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Friday, November 7, 2014
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From Dissertation to Book
by Naomi Schneider (University of California Press)
Graduate students who are more than halfway through their dissertation may be thinking of turning their dissertation into a book project. At conferences, you have a chance to meet editors from various presses, see what new books are getting published, and also talk to them about your book project—but how do you approach the editors? What do you have to prepare?
Below is a guest post from Naomi Schneider, an editor of the University of California Press, on general guidelines on how to prepare your dissertation into a book manuscript.
Guidelines for writing and publishing your first book
- Do take on a book subject of real importance and breadth.
- Do make a first pass at revising the dissertation before contacting a publisher (See below for general rules for revising your dissertation). You will increase your chances of the manuscript being formally considered for publication if you make an effort to revise it before approaching an editor. Editors commonly complain that dissertations contain: too much jargon, long literature reviews, weakly-articulated theses, not enough attention to narrative flow.
- Do write your book for an audience of general, educated lay readers. (We call this the Upper West Side crowd.) It’s necessary to write more boldly and more engagingly in a book than in your dissertation. Reread some of your favorites books—fiction and nonfiction—and try to emulate the style of successful writers.
- Do utilize important contacts (adviser, dissertation chair) in making an initial contact with a publisher but don’t overdo it. Your adviser’s support might help you get an editor to read your proposal seriously but your mentor can’t insure acceptance of the manuscript.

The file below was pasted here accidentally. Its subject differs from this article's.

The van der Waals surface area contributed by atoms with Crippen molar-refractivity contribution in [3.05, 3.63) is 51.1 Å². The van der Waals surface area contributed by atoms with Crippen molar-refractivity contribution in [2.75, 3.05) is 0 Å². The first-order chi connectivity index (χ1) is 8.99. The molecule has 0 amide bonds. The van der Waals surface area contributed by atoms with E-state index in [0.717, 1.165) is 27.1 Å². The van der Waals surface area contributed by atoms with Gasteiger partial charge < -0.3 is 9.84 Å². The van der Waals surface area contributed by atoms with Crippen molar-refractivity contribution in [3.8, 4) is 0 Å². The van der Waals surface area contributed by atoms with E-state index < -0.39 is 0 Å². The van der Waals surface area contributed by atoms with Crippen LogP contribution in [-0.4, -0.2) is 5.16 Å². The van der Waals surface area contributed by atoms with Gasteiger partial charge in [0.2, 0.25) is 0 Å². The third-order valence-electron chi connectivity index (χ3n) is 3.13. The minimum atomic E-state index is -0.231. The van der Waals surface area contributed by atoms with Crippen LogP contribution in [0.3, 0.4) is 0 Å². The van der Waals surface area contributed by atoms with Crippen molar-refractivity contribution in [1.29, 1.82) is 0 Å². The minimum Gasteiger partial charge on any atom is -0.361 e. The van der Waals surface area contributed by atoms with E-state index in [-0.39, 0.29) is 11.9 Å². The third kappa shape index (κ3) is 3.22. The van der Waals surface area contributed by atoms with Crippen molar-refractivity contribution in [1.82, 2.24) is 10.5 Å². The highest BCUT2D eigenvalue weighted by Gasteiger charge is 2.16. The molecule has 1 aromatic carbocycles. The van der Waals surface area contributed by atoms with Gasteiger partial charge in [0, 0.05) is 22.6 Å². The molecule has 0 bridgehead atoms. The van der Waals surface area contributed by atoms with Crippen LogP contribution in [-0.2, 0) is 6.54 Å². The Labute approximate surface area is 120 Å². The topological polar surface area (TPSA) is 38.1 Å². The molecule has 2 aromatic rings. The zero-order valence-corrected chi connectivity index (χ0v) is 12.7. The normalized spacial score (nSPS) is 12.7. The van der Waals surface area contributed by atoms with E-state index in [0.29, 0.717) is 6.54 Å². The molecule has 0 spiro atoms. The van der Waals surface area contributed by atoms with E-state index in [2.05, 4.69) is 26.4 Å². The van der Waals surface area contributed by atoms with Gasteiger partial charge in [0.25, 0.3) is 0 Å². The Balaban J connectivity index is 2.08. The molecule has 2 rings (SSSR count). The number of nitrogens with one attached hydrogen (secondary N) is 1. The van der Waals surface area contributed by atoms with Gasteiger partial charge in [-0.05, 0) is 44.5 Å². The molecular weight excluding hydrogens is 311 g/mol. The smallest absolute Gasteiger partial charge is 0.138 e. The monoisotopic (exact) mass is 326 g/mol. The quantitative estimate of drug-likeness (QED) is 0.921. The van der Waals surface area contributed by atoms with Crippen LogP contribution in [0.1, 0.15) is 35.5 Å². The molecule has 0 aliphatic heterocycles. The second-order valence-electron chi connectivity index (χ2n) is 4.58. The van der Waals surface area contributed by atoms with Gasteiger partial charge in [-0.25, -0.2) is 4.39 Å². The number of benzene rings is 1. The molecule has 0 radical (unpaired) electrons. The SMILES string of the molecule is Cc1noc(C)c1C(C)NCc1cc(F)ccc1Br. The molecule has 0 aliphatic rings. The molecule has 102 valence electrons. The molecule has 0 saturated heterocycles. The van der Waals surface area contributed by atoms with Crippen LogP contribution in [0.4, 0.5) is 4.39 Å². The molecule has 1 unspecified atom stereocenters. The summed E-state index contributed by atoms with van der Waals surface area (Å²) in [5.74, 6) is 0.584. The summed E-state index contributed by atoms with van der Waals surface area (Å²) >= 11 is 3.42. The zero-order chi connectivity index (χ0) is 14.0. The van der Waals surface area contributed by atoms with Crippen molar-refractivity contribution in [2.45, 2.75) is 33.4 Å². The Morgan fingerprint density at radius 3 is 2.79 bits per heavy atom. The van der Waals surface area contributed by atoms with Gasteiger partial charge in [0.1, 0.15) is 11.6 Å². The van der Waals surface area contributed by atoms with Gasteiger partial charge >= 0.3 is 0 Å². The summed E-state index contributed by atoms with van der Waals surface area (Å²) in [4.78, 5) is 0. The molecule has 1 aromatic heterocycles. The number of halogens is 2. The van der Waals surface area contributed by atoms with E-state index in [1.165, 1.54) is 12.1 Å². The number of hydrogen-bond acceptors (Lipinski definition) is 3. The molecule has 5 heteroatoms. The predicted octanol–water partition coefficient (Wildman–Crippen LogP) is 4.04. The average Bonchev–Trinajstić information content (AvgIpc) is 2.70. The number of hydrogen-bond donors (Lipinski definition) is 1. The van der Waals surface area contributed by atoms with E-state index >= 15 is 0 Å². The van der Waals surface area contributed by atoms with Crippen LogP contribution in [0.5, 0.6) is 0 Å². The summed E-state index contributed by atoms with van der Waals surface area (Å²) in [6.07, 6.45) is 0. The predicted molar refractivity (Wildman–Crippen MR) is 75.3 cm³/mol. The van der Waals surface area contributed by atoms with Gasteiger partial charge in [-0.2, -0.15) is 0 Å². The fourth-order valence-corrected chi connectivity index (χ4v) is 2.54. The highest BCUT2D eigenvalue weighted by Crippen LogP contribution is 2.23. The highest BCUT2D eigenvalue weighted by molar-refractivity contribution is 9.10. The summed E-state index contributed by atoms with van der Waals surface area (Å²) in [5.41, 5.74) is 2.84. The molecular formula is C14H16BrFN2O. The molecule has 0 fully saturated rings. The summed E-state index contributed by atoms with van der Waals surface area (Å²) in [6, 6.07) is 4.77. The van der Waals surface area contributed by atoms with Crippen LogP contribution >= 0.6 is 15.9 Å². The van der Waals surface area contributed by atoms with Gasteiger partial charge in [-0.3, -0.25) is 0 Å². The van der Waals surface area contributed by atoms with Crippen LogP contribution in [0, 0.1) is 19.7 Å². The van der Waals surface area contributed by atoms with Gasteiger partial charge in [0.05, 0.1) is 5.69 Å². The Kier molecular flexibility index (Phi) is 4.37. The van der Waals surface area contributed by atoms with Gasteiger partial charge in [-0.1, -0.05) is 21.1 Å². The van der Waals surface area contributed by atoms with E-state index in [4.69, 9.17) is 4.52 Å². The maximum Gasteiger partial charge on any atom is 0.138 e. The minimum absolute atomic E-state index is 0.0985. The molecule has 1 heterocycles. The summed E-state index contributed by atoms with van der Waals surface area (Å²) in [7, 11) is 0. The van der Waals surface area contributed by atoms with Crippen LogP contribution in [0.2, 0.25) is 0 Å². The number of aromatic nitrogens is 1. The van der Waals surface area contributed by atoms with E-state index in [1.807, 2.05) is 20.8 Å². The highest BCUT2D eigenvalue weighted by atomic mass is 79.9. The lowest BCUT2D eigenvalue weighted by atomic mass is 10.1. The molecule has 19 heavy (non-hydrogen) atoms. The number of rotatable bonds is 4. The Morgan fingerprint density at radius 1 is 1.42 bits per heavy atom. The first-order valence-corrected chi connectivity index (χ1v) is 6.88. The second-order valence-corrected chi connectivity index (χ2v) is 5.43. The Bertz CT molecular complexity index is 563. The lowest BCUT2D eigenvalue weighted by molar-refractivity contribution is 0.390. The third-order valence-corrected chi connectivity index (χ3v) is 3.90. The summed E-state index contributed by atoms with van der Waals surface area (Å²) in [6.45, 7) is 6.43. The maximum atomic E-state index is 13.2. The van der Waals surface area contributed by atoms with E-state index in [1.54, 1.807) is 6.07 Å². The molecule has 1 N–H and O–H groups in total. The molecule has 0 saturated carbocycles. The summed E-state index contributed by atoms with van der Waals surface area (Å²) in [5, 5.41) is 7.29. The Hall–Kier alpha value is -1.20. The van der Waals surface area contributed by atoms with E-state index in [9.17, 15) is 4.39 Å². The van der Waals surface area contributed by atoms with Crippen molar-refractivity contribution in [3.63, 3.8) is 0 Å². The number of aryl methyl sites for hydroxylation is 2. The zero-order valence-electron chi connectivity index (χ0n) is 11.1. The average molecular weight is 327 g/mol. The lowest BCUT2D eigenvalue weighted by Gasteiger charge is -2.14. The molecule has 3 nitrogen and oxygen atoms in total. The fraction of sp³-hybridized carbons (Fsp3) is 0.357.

- Do research the best publishers for your own book. Look up who has published books you admire and works in your field. Make sure to find the correct names and addresses of editors at publishing houses. Start off with approaching your top two or three publishers.
- Do contact a publisher in a professional manner. Generally I still like to get hard copies of proposals that contain an overview of the book project, a table of contents, a brief discussion of where this books fits within the existing literature (i.e., what makes this book new and noteworthy), a sense of the market for the book and a sample chapter or two.
- Do realize that some editors will not consider a first manuscript (send it out for review, etc.) if it is submitted to more than one publisher. Most editors will only contract a first book project on the basis of a full manuscript (that the author has made an effort to revise, at least partially, before approaching the publisher). Also realize that contractual terms will be modest and are fairly standard for a first book.
- Do not lose hope if your book project gets rejected from a publisher. Sometimes I have to turn down a book project just because I have too much on my plate; there are many university presses and publishing options out there.
- Do read guidebooks in this area that might be helpful, including Revising Your Dissertation: Advice from Leading Editors, edited by Beth Luey (California, 2004) and From Dissertation to Book, by William Germano (Chicago, 2005).